Back in the cloister of St. Just, Elisabetta waits to bid farewell to Carlo. The lovers are surprised by Filippo and the Inquisitor, but the Infante is saved from them when Carlo V emerges from the shadows and draws him into the tomb.
"The stars were well aligned when this production was staged at the Thйàtre du Châtelet in Paris during March of 1996, when it was recorded live for this DVD. To have this many major stars together, all of them fine singing actors, in one place at one time was already remarkable. But to combine them in a major Verdi opus, staged by famed filmmaker Luc Bondy and conducted by one of the hottest young talents in the pit today, deserved the attention it received.
It was also an important, and rare, opportunity for opera lovers to see Don Carlos as it was performed at its world premiere, in the five-act version and in the original French language. French taste at the time demanded operas of elaborate display, and with ballets, according to the traditions established by Meyerbeer. These over-long evenings at the opera were pared down in subsequent Italian productions and it was the remarkable music of the first act which was usually jettisoned in its entirety. Modern recordings of Don Carlo have restored this fine music but French language versions are still rare so this production fills an important void in the Verdian repertory.
Of the current stars of the opera stage, this recording has the crème of the crop. In the title role, French tenor Roberto Alagna is in fine voice and displays all of the necessary ardour and youthful passion, both vocally and dramatically. While not probably destined to be one of the legendary Verdi tenors, he is at the top rank of those who sing these roles today. Soprano Karita Mattila, however, as Elisabeth, is moving in the direction of legendary status and, for many, has already reached it. The wonderful vocal gifts she possesses are complemented by a fine acting sense. Her involvement in her character and uncanny ability to shape a vocal line to this purpose makes her enchanting in this role.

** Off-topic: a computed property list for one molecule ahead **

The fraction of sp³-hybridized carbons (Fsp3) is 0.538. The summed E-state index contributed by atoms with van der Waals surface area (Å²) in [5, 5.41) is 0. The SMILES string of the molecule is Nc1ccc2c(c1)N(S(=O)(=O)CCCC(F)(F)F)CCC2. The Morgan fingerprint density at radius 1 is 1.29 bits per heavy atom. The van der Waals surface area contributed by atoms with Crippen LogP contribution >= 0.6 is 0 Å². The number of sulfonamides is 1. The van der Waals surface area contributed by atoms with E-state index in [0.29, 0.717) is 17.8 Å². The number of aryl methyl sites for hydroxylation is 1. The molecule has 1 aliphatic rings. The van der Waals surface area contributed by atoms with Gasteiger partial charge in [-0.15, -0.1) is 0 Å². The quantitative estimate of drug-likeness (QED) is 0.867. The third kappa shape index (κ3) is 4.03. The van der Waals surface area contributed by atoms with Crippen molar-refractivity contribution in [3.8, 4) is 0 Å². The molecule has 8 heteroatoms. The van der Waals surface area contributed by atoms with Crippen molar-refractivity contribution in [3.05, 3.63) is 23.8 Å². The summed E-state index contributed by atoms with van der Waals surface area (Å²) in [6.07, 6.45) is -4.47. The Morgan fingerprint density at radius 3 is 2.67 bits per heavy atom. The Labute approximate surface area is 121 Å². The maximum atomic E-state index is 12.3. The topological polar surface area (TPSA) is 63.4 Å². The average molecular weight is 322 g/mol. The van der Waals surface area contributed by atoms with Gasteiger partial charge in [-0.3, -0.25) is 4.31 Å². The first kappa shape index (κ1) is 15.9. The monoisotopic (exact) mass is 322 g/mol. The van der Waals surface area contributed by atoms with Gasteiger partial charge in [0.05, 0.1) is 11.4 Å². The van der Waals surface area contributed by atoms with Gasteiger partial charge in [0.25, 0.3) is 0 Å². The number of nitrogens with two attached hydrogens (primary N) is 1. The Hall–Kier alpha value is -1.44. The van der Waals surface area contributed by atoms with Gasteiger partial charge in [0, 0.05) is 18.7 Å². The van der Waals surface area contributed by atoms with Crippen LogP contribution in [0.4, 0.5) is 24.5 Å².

Baritone José Van Dam, for many years among the pantheon of legendary stars, delivers a strong and convincing Philippe II. His Act IV aria "Elle ne m'aime pas" should be studied by all aspiring Verdi bass-baritones. It is a textbook example of how richness and beauty of sound, combined with a passionate, nuanced delivery, can create magic in the theatre.
This DVD is distributed by Warner Music Video and is available at most major outlets. It has the 16/9 format and subtitles are available in English, French, German, Italian and Spanish. In a CD-ROM player, you can access the libretto, articles about this opera, and biographies of the artists. It also has Dolby Digital 2.0 stereo and Dolby Digital 5.0 Surround Sound options."